The Green Heron (Butorides virescens) is a small heron of about 18 inches in length with a wingspan of 26 inches. It is well camouflaged, and like all herons it often remains motionless, but when it does move it makes slow deliberate movements to avoid detection by its prey. The Green Heron eats fish, frogs, and larger invertebrates found in the shallows of lakes, rivers and marshes. Most often it catches its prey with a lunging stab of its long neck and bill. However it will also occasionally dive from a standing position.
Green Herons usually nest alone in a tree or shrub above water. However they are known to form small colonies or join the colonies of other bird species. Both parents raise the young. These birds breed primary in North American, including Mexico. Mexican birds often do not migrate. In winter most of the American birds migrate to Mexico, Central America, northern South America and the Caribbean.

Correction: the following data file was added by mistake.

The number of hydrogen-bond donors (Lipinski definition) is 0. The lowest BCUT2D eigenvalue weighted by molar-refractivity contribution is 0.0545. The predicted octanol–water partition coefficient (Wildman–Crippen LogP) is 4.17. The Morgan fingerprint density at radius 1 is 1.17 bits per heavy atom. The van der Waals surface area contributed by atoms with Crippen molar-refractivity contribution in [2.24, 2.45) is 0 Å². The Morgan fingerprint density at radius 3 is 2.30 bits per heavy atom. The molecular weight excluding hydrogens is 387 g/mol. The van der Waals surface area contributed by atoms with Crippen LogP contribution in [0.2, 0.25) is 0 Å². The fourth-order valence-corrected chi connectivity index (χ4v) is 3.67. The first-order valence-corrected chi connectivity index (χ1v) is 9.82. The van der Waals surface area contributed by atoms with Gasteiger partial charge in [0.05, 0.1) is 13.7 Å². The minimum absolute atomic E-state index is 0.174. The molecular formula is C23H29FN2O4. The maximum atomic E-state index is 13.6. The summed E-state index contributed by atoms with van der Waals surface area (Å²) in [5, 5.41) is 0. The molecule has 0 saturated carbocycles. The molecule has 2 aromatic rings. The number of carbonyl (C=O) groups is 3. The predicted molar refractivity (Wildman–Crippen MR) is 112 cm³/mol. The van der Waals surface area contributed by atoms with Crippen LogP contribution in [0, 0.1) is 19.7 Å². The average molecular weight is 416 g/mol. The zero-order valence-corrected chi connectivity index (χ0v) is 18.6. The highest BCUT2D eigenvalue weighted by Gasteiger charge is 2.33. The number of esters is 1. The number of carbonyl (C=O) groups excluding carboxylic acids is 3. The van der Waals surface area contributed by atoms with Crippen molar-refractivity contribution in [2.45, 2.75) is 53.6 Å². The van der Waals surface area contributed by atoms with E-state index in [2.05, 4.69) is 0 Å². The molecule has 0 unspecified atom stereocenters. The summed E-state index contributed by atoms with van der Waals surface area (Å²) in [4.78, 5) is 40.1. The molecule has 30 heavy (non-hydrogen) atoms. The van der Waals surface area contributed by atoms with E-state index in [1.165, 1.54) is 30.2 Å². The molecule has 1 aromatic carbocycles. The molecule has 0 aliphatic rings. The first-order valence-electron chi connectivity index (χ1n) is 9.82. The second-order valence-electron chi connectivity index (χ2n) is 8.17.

I found this young Green Heron skulking on log, on the Fox River in Green Lake County, Wisconsin. It noticed me and slowly tried to sneak away when I stopped my boat to take photographs. Peaking through the viewfinder it was hard to locate the bird at first thanks to its camouflage and slow movements. When Green Herons became alarmed, as this one eventually did, they flare a small crest and make a kuk, kuk, kuk, kuk noise, at least that is how it is described the Sibley Guide to Birds. I find Green Herons to be fascinating residents of my local lakes and marshes.